The ligand binding domain was purified using a variation of a gentle osmotic shock procedure previously described (Milligan & Koshland, 1993). Cells were harvested from media by centrifugation [Beckman JA-10 rotor, 6000 rpm (6400g), 5 min] and washed twice in a buffer containing 10 mM Tris, pH 7.4 with HCl, 30 mM NaCl, and 0.5 mM EDTA with pelleting by centrifugation after each wash. The cells were then resuspended in ice-cold spheroplast buffer containing 100 mM Tris, pH 8.0 with HCl, 500 mM sucrose, 0.5 mM EDTA, and 0.2 mM PMSF followed by incubation at room temperature for 10 min. Finally, the cells were harvested by centrifugation [Beckman JA-14 rotor, 10 000 rpm (15000g), 10 min] and gently resuspended in ice-cold 1 mM MgCl2 to lyse the outer membrane, where the divalent cation serves to maintain integrity of the cytoplasmic membrane. The suspension was incubated on ice for 15 min. The spheroplasted cells were removed by centrifugation [Beckman JA-14 rotor, 12 000 rpm (22000g), 10 min]. To the supernatant were added the following final concentrations of constituents: 50 mM Tris, pH 7.4 with HCl, 2 mM EDTA, 2 mM 1,10-phenanthroline, and 0.2 mM PMSF. The protein was recovered by ammonium sulfate precipitation. In this step, 0.26 g of solid ammonium sulfate was added per mL of starting solution. After stirring at 4 °C for 1 h, the precipitated protein was collected by centrifugation [Beckman JA-14 rotor, 12 000 rpm (22000g), 30 min] and resuspended in 10 mL of 10 mM Tris, pH 8.0 with HCl. The protein was dialyzed overnight against 1 L of 10 mM Tris, pH 8.0 with HCl, including at least two exchanges with fresh buffer.
The dialyzed sample was loaded onto a 75-mL Q-Sepharose column (2.5-cm diameter) equilibrated with 10 mM Tris, pH 8.0 with HCl. A gradient was applied of 0–300 mM NaCl across a total of 600 mL of 10 mM Tris, pH 8.0 with HCl: the ligand binding domain eluted between 100 and 150 mM NaCl. Fractions collected during the gradient were analyzed by monitoring the absorbance at 280 nm. The peak fractions were pooled and concentrated by ultrafiltration (Amicon, YM10 membrane) to a volume of ~10 mL. The pool was then dialyzed for 2–3 days against 1 L of 10 mM Tris, pH 8.0 with HCl, 50 mM NaCl, 50 mM KCl, and 1 mM MgCl2, including at least three changes of buffer. A typical 10-L prep yielded between 10 and 30 mg of protein of ≥85% purity. This procedure yielded the oxidized homodimer cross-linked by the Cys36–Cys36′ disulfide bond; for reduced N36C domain the sample was incubated overnight under a nitrogen atmosphere, with 50 mM DTT and 0.5 mM EDTA at 4 °C.
The total protein concentration was determined using a bicinchonic acid (BCA) colorimetric assay (Stoscheck, 1990). To improve accuracy and precision, sodium dodecyl sulfate (SDS) was added to the reaction mixture to a final concentration of 0.1% (w/v). The resulting concentration was corrected for the purity of the ligand binding domain, as determined by SDS–PAGE (15% acrylamide gel).
In some cases the concentration of the ligand binding domain was determined by measuring the absorbance of the sample at 280 nm. An extinction coefficient for the ligand binding domain was determined by the method of Gill and von Hippel (1989), yielding ε280 = 29 200 M−1 cm−1 for the wild-type dimer, ε280 = 29 400 M−1 cm−1 for the disulfide-linked dimer, and ε280 = 32 000 M−1 cm−1 for the tyrosine replacement mutants of the disulfide-linked dimer. This method gave a calculated ligand binding domain concentration which agreed, to within an error of 10%, with the value determined using the BCA assay.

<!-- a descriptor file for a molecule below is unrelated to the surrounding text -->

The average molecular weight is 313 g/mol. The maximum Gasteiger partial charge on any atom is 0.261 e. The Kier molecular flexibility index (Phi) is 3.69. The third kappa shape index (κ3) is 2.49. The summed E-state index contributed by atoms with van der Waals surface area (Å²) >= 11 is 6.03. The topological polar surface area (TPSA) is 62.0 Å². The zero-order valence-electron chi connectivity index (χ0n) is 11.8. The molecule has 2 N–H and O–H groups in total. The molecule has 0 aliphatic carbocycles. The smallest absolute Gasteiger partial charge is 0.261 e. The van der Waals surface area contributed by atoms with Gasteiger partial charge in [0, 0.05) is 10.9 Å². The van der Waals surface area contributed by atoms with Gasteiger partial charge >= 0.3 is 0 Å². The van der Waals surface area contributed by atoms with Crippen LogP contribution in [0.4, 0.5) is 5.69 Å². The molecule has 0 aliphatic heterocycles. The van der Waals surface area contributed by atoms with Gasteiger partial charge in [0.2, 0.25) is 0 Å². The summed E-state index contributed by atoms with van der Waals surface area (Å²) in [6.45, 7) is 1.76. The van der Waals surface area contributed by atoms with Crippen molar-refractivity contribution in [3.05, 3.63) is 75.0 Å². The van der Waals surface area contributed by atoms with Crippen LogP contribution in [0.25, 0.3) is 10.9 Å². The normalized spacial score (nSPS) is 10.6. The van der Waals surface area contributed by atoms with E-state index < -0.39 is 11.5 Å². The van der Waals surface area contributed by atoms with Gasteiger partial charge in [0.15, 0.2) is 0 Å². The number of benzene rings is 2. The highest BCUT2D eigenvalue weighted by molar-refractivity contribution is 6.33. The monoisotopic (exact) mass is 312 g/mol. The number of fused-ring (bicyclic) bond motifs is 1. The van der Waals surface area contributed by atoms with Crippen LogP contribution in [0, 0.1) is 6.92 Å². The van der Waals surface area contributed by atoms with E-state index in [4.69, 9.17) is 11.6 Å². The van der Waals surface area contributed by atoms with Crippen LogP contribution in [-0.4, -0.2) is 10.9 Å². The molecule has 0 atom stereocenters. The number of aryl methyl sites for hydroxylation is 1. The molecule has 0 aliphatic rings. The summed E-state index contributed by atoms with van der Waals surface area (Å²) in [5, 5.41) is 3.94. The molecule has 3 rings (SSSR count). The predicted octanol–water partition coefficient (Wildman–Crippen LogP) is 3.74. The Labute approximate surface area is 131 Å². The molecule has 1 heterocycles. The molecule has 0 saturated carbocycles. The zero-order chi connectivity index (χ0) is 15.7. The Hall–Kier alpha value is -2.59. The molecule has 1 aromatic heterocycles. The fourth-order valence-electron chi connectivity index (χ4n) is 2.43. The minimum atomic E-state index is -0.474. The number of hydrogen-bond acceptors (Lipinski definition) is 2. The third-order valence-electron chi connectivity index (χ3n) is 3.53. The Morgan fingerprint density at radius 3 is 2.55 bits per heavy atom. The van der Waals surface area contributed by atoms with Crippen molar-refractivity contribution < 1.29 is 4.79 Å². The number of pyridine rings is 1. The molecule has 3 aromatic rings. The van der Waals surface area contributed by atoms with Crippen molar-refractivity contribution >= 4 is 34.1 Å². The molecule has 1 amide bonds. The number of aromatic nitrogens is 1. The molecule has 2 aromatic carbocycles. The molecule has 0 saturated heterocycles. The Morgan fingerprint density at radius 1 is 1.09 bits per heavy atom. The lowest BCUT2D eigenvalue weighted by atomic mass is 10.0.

The binding of aspartate or glutamate to the ligand binding domain was monitored at 25 °C by the resulting increase in intrinsic tryptophan steady-state fluorescence using an SLM 48000S spectrofluorimeter (λex = 283 nm, 4-nm bandwidth; λem = 350 nm, 8-nm bandwidth). Samples contained 2.5 µM dimeric ligand binding domain for determination of the glutamate dissociation constant (K D) and 0.1 µM dimeric ligand binding domain for determination of the aspartate K D. The low-affinity ligand glutamate was routinely used to measure the binding constants of the replacement mutants because its larger K D eliminated the need to correct the total ligand concentration for bound ligand, as was required for aspartate binding. To eliminate the possibility of effects due to a shifting monomer–dimer equilibrium, the disulfide-cross-linked N36C domain was used in all cases. Though the emission maximum is at 336 nm, the greatest change upon the binding of aspartate or glutamate was observed at an emission wavelength of 350 nm. Nonlinear least-squares analysis was used to determine K D from the untransformed binding titration:
where F is the observed fluorescence intensity, F 0 is the fluorescence intensity before addition of ligand, ΔF max is the ligand, and [L] is the free ligand concentration.
19F NMR spectra were obtained at 470 MHz on a Varian VXR 500 spectrometer equipped with a 5-mm 1H/19F probe. Samples contained 0.3–1.5 mM dimeric ligand binding domain in 10 mM Tris, pH 8.0 with HCl, 50 mM NaCl, 50 mM KCl, and 1 mM MgCl2. Samples were prepared by concentrating, using ultrafiltration (Amicon, YM10 membrane), the final dialysate from the purification to a volume of 600 µL and then adding D2O and 5-fluorotryptophan, the latter as an internal frequency standard (referenced to −49.5 ppm, its known chemical shift relative to TFA at 0 ppm), thereby enabling direct comparison of chemical shifts in different spectra. Standard undecoupled spectral parameters were as follows: 12 000-Hz spectral width, 16K data points, 80° pulse width, 0.68-s aquisition time, 1.2-s relaxation delay, 20-Hz line broadening, and temperature control at 25 °C. For quantitative integrations, spectra were obtained with the pulse width decreased to 60° and the relaxation delay increased to 5.0 s. T 1 relaxation measurements, utilizing a 180°–τ−90° pulse sequence and a 4.0-s relaxation delay, yielded T 1 values ranging from 0.7 to 1.4 s, within the typical range observed for 4-F-Phe resonances (Drake et al., 1993).